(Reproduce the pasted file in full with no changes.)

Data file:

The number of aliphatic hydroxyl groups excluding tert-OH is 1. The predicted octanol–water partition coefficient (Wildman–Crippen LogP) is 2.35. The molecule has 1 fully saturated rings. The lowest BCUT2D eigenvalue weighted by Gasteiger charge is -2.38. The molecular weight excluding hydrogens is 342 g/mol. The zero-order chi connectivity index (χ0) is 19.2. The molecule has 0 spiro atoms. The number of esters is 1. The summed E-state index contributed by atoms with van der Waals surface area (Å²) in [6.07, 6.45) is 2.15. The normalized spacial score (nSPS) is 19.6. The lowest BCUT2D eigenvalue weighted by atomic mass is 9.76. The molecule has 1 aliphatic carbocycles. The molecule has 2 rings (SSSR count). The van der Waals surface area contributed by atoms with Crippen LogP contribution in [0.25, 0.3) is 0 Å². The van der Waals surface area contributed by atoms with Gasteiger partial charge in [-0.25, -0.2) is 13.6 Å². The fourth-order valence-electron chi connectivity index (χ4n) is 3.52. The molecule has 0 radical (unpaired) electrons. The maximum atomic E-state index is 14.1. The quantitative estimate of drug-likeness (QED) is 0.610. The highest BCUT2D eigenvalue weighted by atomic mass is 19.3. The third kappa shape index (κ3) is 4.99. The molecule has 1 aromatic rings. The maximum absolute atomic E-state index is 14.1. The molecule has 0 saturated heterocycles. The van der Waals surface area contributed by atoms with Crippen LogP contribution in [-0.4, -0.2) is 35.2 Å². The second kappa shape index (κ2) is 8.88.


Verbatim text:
The number of aliphatic hydroxyl groups excluding tert-OH is 1. The predicted octanol–water partition coefficient (Wildman–Crippen LogP) is 2.35. The molecule has 1 fully saturated rings. The lowest BCUT2D eigenvalue weighted by Gasteiger charge is -2.38. The molecular weight excluding hydrogens is 342 g/mol. The zero-order chi connectivity index (χ0) is 19.2. The molecule has 0 spiro atoms. The number of esters is 1. The summed E-state index contributed by atoms with van der Waals surface area (Å²) in [6.07, 6.45) is 2.15. The normalized spacial score (nSPS) is 19.6. The lowest BCUT2D eigenvalue weighted by atomic mass is 9.76. The molecule has 1 aliphatic carbocycles. The molecule has 2 rings (SSSR count). The van der Waals surface area contributed by atoms with Crippen LogP contribution in [0.25, 0.3) is 0 Å². The van der Waals surface area contributed by atoms with Gasteiger partial charge in [-0.25, -0.2) is 13.6 Å². The fourth-order valence-electron chi connectivity index (χ4n) is 3.52. The molecule has 0 radical (unpaired) electrons. The maximum atomic E-state index is 14.1. The quantitative estimate of drug-likeness (QED) is 0.610. The highest BCUT2D eigenvalue weighted by atomic mass is 19.3. The third kappa shape index (κ3) is 4.99. The molecule has 1 aromatic rings. The maximum absolute atomic E-state index is 14.1. The molecule has 0 saturated heterocycles. The van der Waals surface area contributed by atoms with Crippen LogP contribution in [-0.4, -0.2) is 35.2 Å². The second kappa shape index (κ2) is 8.88.